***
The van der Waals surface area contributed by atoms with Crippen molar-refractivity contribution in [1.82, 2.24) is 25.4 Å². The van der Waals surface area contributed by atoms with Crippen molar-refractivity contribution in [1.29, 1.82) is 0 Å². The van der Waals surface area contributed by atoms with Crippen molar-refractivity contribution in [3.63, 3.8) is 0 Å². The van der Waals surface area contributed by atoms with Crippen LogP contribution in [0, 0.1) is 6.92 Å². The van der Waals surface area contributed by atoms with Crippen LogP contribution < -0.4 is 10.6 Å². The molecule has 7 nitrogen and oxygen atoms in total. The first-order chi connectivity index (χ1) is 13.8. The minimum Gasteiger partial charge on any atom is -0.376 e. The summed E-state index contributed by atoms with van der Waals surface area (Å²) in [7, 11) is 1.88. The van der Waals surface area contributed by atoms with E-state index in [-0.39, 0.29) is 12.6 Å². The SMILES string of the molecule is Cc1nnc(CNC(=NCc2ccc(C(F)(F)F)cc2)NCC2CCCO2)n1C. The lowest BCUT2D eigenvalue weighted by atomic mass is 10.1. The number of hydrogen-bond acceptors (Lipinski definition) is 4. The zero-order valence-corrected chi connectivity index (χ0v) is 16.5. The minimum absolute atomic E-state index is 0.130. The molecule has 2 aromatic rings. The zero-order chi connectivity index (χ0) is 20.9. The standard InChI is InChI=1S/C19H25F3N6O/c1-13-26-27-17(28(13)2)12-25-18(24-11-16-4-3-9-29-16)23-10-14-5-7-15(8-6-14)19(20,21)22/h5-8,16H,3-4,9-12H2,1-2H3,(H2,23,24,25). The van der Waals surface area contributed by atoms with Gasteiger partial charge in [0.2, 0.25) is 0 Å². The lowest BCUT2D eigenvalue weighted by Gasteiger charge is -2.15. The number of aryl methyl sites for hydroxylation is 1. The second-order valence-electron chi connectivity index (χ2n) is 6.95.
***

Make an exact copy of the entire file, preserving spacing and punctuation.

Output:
The van der Waals surface area contributed by atoms with Crippen molar-refractivity contribution in [1.82, 2.24) is 25.4 Å². The van der Waals surface area contributed by atoms with Crippen molar-refractivity contribution in [1.29, 1.82) is 0 Å². The van der Waals surface area contributed by atoms with Crippen molar-refractivity contribution in [3.63, 3.8) is 0 Å². The van der Waals surface area contributed by atoms with Crippen LogP contribution in [0, 0.1) is 6.92 Å². The van der Waals surface area contributed by atoms with Crippen LogP contribution < -0.4 is 10.6 Å². The molecule has 7 nitrogen and oxygen atoms in total. The first-order chi connectivity index (χ1) is 13.8. The minimum Gasteiger partial charge on any atom is -0.376 e. The summed E-state index contributed by atoms with van der Waals surface area (Å²) in [7, 11) is 1.88. The van der Waals surface area contributed by atoms with E-state index in [-0.39, 0.29) is 12.6 Å². The SMILES string of the molecule is Cc1nnc(CNC(=NCc2ccc(C(F)(F)F)cc2)NCC2CCCO2)n1C. The lowest BCUT2D eigenvalue weighted by atomic mass is 10.1. The number of hydrogen-bond acceptors (Lipinski definition) is 4. The zero-order valence-corrected chi connectivity index (χ0v) is 16.5. The minimum absolute atomic E-state index is 0.130. The molecule has 2 aromatic rings. The zero-order chi connectivity index (χ0) is 20.9. The standard InChI is InChI=1S/C19H25F3N6O/c1-13-26-27-17(28(13)2)12-25-18(24-11-16-4-3-9-29-16)23-10-14-5-7-15(8-6-14)19(20,21)22/h5-8,16H,3-4,9-12H2,1-2H3,(H2,23,24,25). The van der Waals surface area contributed by atoms with Gasteiger partial charge in [0.2, 0.25) is 0 Å². The lowest BCUT2D eigenvalue weighted by Gasteiger charge is -2.15. The number of aryl methyl sites for hydroxylation is 1. The second-order valence-electron chi connectivity index (χ2n) is 6.95.